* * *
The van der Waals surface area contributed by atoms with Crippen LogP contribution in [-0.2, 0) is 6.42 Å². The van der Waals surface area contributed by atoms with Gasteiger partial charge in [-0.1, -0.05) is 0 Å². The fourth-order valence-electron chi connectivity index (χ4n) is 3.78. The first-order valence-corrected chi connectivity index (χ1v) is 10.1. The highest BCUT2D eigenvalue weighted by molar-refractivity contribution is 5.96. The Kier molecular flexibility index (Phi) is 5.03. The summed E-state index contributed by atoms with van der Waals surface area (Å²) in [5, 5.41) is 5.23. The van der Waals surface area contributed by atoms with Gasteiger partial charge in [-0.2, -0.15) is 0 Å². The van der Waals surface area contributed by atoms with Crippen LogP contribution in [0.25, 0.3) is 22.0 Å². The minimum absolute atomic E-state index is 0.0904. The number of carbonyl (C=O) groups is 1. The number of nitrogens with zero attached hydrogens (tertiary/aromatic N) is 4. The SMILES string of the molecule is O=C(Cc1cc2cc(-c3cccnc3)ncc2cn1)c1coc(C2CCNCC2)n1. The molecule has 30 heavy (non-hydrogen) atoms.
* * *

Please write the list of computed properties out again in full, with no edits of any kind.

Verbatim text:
The van der Waals surface area contributed by atoms with Crippen LogP contribution in [-0.2, 0) is 6.42 Å². The van der Waals surface area contributed by atoms with Gasteiger partial charge in [-0.1, -0.05) is 0 Å². The fourth-order valence-electron chi connectivity index (χ4n) is 3.78. The first-order valence-corrected chi connectivity index (χ1v) is 10.1. The highest BCUT2D eigenvalue weighted by molar-refractivity contribution is 5.96. The Kier molecular flexibility index (Phi) is 5.03. The summed E-state index contributed by atoms with van der Waals surface area (Å²) in [5, 5.41) is 5.23. The van der Waals surface area contributed by atoms with Gasteiger partial charge in [-0.2, -0.15) is 0 Å². The van der Waals surface area contributed by atoms with Crippen LogP contribution in [0.25, 0.3) is 22.0 Å². The minimum absolute atomic E-state index is 0.0904. The number of carbonyl (C=O) groups is 1. The number of nitrogens with zero attached hydrogens (tertiary/aromatic N) is 4. The SMILES string of the molecule is O=C(Cc1cc2cc(-c3cccnc3)ncc2cn1)c1coc(C2CCNCC2)n1. The molecule has 30 heavy (non-hydrogen) atoms.